Letter to Crooked Creek, IL, Branch, ca. 7 or 8 July 1840; Letter to William W. Phelps, 22 July 1840; “Extracts of the Minutes of Conferences,” Times and Seasons, Nov. 1839, 1:15.  

    Times and Seasons. Commerce/Nauvoo, IL. Nov. 1839–Feb. 1846.

  6. 6

    “Books!!!,” Times and Seasons, July 1840, 1:139–140; Minutes, 17 July 1840; Recommendation for Samuel Bent and George W. Harris, between ca. 17 and ca. 28 July 1840.  

    Times and Seasons. Commerce/Nauvoo, IL. Nov. 1839–Feb. 1846.

  7. 7

    Letter to Saints Scattered Abroad, Sept. 1840.  

  8. 8

    Letters from John C. Bennett, 25, 27, and 30 July 1840; 15 Aug. 1840.  

  9. 9

    Letter to John C. Bennett, 8 Aug. 1840; Letter from John C. Bennett, 15 Aug. 1840; Bennett, History of the Saints, 18.  

    Bennett, John C. The History of the Saints; or, an Exposé of Joe Smith and Mormonism. Boston: Leland and Whiting, 1842.

  10. 10

    Letter from John E. Page, 23 Sept. 1840.  

  11. 11

    Letter from Orson Hyde, 28 Sept. 1840.  

  12. 12

    “Minutes of the General Conference,” LDS Millennial Star, Oct. 1840, 1:165–166. At the time, there were only eleven apostles. Page, Hyde, and William Smith were still in the United States, and Parley P. Pratt departed England in July to travel back to New York, where members of his family were “dangerously ill of scarlet fever.” (Pratt, Autobiography, 341–342, 344; Woodruff, Journal, 7 July 1840.)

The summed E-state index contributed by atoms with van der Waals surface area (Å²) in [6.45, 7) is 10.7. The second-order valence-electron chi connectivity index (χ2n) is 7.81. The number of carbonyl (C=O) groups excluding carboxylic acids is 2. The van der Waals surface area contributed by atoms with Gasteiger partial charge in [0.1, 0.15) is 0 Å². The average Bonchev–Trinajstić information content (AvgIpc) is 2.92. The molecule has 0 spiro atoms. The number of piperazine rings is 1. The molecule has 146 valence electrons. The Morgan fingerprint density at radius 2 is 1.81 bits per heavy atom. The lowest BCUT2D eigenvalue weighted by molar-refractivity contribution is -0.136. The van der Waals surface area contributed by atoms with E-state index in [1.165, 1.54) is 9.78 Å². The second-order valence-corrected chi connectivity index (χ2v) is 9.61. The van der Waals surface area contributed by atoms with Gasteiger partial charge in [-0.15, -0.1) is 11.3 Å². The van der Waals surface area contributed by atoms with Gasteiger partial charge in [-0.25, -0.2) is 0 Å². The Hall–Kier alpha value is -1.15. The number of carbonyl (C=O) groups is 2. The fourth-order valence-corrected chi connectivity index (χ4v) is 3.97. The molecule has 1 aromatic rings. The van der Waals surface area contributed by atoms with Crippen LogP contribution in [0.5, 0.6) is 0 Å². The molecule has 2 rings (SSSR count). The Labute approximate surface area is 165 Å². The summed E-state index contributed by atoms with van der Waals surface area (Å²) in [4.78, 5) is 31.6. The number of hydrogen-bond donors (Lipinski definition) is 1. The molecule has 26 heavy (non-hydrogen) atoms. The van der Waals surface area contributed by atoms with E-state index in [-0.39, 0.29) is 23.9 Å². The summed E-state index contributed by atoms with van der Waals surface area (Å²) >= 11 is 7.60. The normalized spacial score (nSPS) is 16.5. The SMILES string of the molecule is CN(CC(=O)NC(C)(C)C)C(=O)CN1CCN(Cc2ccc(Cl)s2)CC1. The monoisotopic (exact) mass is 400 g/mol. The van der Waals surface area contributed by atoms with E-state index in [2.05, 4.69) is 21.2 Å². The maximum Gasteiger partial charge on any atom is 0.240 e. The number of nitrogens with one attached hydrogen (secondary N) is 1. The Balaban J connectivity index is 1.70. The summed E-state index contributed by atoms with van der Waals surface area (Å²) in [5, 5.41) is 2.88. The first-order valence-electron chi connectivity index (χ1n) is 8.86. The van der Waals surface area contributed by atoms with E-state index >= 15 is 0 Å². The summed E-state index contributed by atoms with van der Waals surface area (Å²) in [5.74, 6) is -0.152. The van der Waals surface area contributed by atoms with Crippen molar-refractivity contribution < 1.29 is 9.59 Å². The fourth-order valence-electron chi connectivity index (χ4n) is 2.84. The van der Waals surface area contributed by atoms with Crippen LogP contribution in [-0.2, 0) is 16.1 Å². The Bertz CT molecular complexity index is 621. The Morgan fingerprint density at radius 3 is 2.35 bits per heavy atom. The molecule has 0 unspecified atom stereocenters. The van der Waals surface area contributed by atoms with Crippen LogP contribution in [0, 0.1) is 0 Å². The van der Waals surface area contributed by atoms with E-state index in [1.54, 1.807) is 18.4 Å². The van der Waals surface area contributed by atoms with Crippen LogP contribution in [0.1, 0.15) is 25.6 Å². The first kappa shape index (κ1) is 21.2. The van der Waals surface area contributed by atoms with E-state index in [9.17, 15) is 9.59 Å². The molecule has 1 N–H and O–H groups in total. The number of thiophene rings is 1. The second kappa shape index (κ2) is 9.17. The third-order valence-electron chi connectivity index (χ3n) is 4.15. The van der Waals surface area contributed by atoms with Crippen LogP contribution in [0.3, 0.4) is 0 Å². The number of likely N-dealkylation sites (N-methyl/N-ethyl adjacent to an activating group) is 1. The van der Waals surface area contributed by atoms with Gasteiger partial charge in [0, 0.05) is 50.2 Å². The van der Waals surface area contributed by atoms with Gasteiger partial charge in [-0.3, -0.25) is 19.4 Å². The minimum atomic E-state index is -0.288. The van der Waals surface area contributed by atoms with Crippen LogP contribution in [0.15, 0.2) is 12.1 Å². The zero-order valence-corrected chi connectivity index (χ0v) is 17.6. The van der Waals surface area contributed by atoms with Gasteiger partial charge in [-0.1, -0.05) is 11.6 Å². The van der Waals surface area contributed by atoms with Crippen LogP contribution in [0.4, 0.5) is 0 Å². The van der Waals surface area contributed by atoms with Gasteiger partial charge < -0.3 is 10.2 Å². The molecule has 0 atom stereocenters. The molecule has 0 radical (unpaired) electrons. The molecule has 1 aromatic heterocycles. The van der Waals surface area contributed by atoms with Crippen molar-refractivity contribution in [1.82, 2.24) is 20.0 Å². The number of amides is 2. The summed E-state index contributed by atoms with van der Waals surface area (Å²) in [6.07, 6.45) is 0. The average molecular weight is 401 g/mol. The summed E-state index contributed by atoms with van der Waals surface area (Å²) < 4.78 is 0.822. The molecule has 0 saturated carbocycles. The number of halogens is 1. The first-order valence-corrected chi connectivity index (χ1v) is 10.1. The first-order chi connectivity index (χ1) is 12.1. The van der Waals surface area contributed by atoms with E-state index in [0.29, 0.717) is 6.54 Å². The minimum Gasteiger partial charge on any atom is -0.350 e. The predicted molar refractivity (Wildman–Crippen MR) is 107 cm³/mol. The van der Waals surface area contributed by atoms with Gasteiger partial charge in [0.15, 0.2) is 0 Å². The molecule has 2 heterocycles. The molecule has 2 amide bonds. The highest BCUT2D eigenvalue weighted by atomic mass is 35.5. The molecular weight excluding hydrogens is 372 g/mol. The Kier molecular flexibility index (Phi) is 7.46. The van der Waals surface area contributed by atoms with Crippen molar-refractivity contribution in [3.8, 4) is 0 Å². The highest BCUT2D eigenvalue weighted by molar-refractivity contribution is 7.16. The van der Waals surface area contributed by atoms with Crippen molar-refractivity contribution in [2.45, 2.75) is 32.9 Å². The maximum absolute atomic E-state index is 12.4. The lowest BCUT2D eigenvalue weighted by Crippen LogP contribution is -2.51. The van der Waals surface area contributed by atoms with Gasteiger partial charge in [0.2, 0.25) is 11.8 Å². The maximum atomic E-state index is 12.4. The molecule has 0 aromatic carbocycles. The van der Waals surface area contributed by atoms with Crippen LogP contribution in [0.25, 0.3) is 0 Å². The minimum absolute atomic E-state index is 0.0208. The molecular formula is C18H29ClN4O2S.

Latter-day Saints’ Millennial Star. Manchester, England, 1840–1842; Liverpool, 1842–1932; London, 1932–1970.

    Pratt, Parley P. The Autobiography of Parley Parker Pratt, One of the Twelve Apostles of the Church of Jesus Christ of Latter-Day Saints, Embracing His Life, Ministry and Travels, with Extracts, in Prose and Verse, from His Miscellaneous Writings. Edited by Parley P. Pratt Jr. New York: Russell Brothers, 1874.

    Woodruff, Wilford. Journals, 1833–1898. Wilford Woodruff, Journals and Papers, 1828–1898. CHL. MS 1352.

  13. 13

    William Clayton, Penwortham, England, to Brigham Young and Willard Richards, Manchester, England, 19 Aug. 1840, Brigham Young Office Files, CHL.  

    Brigham Young Office Files, 1832–1878. CHL. CR 1234 1.

  14. 14

    Letter from Heber C. Kimball, 9 July 1840.  

  15. 15

    Letter from Brigham Young and Willard Richards, 5 Sept. 1840.  

  16. 16

    Letter to Oliver Granger, between ca. 22 and ca. 28 July 1840.  

  17. 17

    Minutes, 5–6 Sept. 1840.  

  18. 18

    Letter from Thomas Burdick, 28 Aug. 1840; Discourse, ca. 19 July 1840.